Ontario College of Teachers stuffed with perspiring teachers fanning themselves with their
copies of the agenda, staff members hovering attentively in the halls and directing
teachers toward the washrooms or to water.
The mood in the room is decidedly tense. Seven committee reports are delivered, then
finally the reason we are here time for questions.
Questions are limited to two minutes. The answers seem to be limited to two minutes as
well. We seem to want quantity here not quality. Follow-up questions are
discouraged. Several teachers with more questions are left standing at the microphones. We
are told the question time can not be extended.
Thats it. Two hours to hear seven committee reports and to field all the
questions and concerns raised by the imposition of the College, its mandate, its fees, its
publications, its Internet schedule of disciplinary sessions.
Mark Henderson teaches English at Lester B. Pearson High School in
I read Jack Berrymans article Canadas Courts Say Teachers Must be Role
Models (Professionally Speaking, June 1998) with
some concern. Certainly its difficult to quarrel with the notion that teachers ought
to be exemplary role models both on and off the job. I also have little trouble with
teachers being called to account for alleged breaches of professional conduct and
suffering stern (but appropriate) consequences when its clear that such breaches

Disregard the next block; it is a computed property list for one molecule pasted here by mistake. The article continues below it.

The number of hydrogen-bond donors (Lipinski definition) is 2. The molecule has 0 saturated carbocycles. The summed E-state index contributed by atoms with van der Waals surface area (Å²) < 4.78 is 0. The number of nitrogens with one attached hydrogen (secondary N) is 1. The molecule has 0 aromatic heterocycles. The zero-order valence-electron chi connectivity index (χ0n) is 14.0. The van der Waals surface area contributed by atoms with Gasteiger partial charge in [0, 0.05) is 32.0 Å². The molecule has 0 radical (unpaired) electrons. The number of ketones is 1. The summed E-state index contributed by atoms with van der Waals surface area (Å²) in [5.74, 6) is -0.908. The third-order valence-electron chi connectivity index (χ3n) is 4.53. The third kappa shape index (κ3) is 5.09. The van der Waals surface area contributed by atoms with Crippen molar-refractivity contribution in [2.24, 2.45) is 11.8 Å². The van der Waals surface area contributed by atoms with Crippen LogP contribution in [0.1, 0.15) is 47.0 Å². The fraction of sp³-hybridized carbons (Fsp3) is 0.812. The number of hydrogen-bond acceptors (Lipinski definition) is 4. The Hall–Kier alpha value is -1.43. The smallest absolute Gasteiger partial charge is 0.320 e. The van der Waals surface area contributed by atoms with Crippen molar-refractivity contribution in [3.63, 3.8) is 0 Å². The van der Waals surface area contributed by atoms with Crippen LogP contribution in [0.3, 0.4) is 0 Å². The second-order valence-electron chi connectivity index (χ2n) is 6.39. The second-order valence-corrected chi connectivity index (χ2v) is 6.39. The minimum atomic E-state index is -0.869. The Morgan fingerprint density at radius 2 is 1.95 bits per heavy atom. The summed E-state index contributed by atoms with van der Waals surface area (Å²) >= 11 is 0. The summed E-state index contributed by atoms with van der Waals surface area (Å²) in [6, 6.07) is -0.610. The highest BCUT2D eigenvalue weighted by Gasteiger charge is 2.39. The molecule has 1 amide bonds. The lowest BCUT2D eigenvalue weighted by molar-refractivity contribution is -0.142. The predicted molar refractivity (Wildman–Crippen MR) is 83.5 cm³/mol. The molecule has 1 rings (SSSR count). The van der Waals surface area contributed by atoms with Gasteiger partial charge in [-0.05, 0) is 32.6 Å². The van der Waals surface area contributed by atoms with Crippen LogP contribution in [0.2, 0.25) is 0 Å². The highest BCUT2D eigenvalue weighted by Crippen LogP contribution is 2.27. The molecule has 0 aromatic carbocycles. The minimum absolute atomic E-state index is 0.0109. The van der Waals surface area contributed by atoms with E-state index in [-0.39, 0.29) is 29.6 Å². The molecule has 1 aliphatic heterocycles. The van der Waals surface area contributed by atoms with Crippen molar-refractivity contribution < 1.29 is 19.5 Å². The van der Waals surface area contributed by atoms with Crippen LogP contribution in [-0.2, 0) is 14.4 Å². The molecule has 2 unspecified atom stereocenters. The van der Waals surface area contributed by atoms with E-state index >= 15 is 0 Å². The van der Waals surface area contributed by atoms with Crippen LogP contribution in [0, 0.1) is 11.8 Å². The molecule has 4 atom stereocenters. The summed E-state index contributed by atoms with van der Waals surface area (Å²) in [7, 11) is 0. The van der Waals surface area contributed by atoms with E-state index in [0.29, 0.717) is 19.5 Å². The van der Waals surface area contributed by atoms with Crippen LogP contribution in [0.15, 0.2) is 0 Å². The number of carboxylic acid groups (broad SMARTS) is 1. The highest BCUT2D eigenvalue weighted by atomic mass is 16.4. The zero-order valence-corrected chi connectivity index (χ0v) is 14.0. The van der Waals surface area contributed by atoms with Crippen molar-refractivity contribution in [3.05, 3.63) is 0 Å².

have in fact occurred.
However, I do have serious reservations about holding teachers to higher standards of
behaviour under the law than those that would be applied to members of other occupational
groups who also occupy positions of power, influence and trust.
I suspect that the statements made by the courts regarding the conduct of teachers are
more matters of style than of substance.
Nevertheless, with all the other pressures currently being felt by society in general
and teachers in particular, its distressing to hear that the judiciary expects the
members of one group to be appreciably less human or fallible than everybody else.
Robert Renwick of Holland Landing has retired after 32 years of teaching high
school English, but continues to supply teach for the York Region District Board.
No More Teasers
I was so angry by the time I finished reading the article No More Teasers (Professionally Speaking, June 1998).
The article was so condescending towards teachers.
I have a child in my kindergarten classroom with what I suspect is an autism-spectrum
disorder, and she came with an educational assistant. Since this child is prone to
head-banging and other self-destructive behaviour, safety is a key issue. Let me
assure you, no teacher in their right mind would set up situations to disrupt their
I am expected, and expect myself, to program for all these children and all the rest,
each who have intellectual capabilities across a broad range. Yet you imply in your
article that I should be an expert, that I should know more than the parents of a child
with such a disorder.
You claim in your article that parents resent their role as "expert." But who
better to be the expert on their childs disorder?
I think it is enough that we try to be expert educators who educate children to the
best of our abilities.
Shelley A. Clark
Shelley Clark is a kindergarten teacher in Barrie.